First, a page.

My biggest problem is that I have very oily skin everywhere but my nose - my nose is very dry. I've tried using moisturizer on my nose and then applying powder, but the powder just lumps up and makes my skin look uneven and peely. Only on the nose though. I rarely wear foundation, but it makes such a difference in evening out the redder areas of my face. If it weren't such a hassle I'd wear it more often. Any suggestions?

My other problem is that I can't make eyeliner last. It looks great when I first put it on, but then migrates until I look like the living dead.

My favorite product is the purple iridescent eyeshadow I got from the now-defunct Skinmarket store. Gorgeous stuff.
__________________
This has been another...
USELESS POST.
Reply With Quote
  #37  
Old 02-05-2004, 01:11 AM
amarinth amarinth is offline
Charter Member
 
Join Date: Sep 2000
Location: Emerald City, WA, USA
Posts: 8,378
I'm sorry, but I'm going to end the lovefest.

I don't tend to trust cosmeticians....I have had so many flat out lie to me, that I (possibly unfairly) put them at the same level as used car salesmen.

I have had so many pick out shades that were simply hideous and insist that it looked wonderful (usually because they had nothing that would match my skin tone - but they wanted to make the sale), when in fact it looked like I had a skin disease. ("No, my skin was not gray until you put that foundation on." or "Oh good, now I look like I have a drinking problem thanks to the crap you just put on my nose. That you say just goes on my nose and nowhere else") I have been painted like a clown in various makeovers, apparently, the thinking being that I have dark skin so the makeup must be applied by a trowel so it shows up.

I have had enough "questionable" experiences at the cosmetics counter that I'm skeptical when I walk up. I'll pay if I believe you ($85 for foundation that matched...and it really did match). I just don't like paying that much money for something that will look like crap when I take it home. And too many people have tried to get me to do exactly that.
Reply With Quote
  #38  
Old 02-05-2004, 07:37 AM
Horrifying Howler Monkey Horrifying Howler Monkey is offline
Guest
 
Join Date: Nov 2002
I'm 24 years old, and I have never gotten the hang of buying cosmetics. Once I managed to buy CG liquid foundation that looked good, total luck, any other time I have tried it has either been too pale or too orange. What part of you are you supposed to colour match to? My face is not all one colour. Someone told me the inside of your wrist, that was the time the colour was too pale.
Reply With Quote
  #39  
Old 02-05-2004, 07:41 AM
CheekyMonkey613 CheekyMonkey613 is offline
Guest
 
Join Date: Nov 2003
Quote:
Originally Posted by Magayuk
What part of you are you supposed to colour match to? My face is not all one colour. Someone told me the inside of your wrist, that was the time the colour was too pale.
Maybe Alice will be along to help out. In the meantime, the guy at the MAC counter told me to match the foundation to the skin colour right under my chin. Also, I was told most caucasians should be looking at a foundation in the yellows, not the pinks. Works great for me.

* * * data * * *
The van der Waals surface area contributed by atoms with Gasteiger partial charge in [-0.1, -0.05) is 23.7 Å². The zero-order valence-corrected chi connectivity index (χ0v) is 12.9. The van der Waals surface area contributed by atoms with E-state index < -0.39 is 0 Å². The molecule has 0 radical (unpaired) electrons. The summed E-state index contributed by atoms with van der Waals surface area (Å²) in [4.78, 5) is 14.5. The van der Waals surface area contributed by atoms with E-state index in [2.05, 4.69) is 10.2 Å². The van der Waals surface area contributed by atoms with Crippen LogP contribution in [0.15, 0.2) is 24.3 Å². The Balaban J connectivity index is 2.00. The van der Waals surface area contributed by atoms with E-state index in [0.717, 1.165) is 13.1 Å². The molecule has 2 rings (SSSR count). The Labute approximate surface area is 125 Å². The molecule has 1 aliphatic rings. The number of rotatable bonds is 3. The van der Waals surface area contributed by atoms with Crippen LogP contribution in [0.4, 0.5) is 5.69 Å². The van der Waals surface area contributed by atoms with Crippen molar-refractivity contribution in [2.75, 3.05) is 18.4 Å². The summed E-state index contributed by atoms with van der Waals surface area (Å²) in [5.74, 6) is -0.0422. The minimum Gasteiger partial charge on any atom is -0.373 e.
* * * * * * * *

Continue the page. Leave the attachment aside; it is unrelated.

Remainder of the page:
Reply With Quote
  #40  
Old 02-05-2004, 10:42 AM
alice_in_wonderland alice_in_wonderland is offline
Guest
 
Join Date: Mar 2001
Quote:
Originally Posted by amarinth
I'm sorry, but I'm going to end the lovefest.

I have been painted like a clown in various makeovers, apparently, the thinking being that I have dark skin so the makeup must be applied by a trowel so it shows up.
Well, in defense of my profession (but not the boneheas you've seen in the past) generally, the bulk of cosmetic manufacturers seem to think that everyone, everywhere is a shade of fishbelly white, or that they are "tan." Obviously this doesn't excuse people for trying to sell you stuff that doesn't work for you - that's just obnoxious; but, some of us really just want our customers to be happy and look nice. Honestly, I sell so much stuff (little stuff, $4 nail polishes, files, lip glosses, hair dies, etc), that I make a good commission anyway without selling big ticket foundation items. However, I don't have sales quotas and I get paid a good base wage - sometimes at department stores the women are under huge pressure to sell and some will sell crap just to get the transaction. I find these people obnoxious. I'm not one of them. Ahem.

For a darker complexion, I like Iman (as in David Bowie's lovely wive, Iman). Her products are specifically designed for women of color and her foundations come in shades that have both golden undertones typically good for many African/Jamacian complexions, as well as greyer undertones which work well for Indian complexions. Some Latina women can wear her lightest or second lightest color in the gold range (or darker if they're tanned, I suppose).


Magayuk - don't feel bad - choosing a foundation color for yourself is very, very difficult. Generally, I like to try to match the darker part of a woman's face, unless it's MUCH darker than the lightest bit. If there is a big difference in tones, I will show the woman both the darkest (about 1/2 shade lighter) as well a the lightest (about 1/2 shade darker) and let her choose. Most women with darker complexions prefer the lighter look, and most with lighter complexions prefer the darker look - go figure.

Additionally, match the "white" part of your face - I always cringe when a gal comes in with pink foundation on becasue she was matching the rosy part of her cheeks - eek!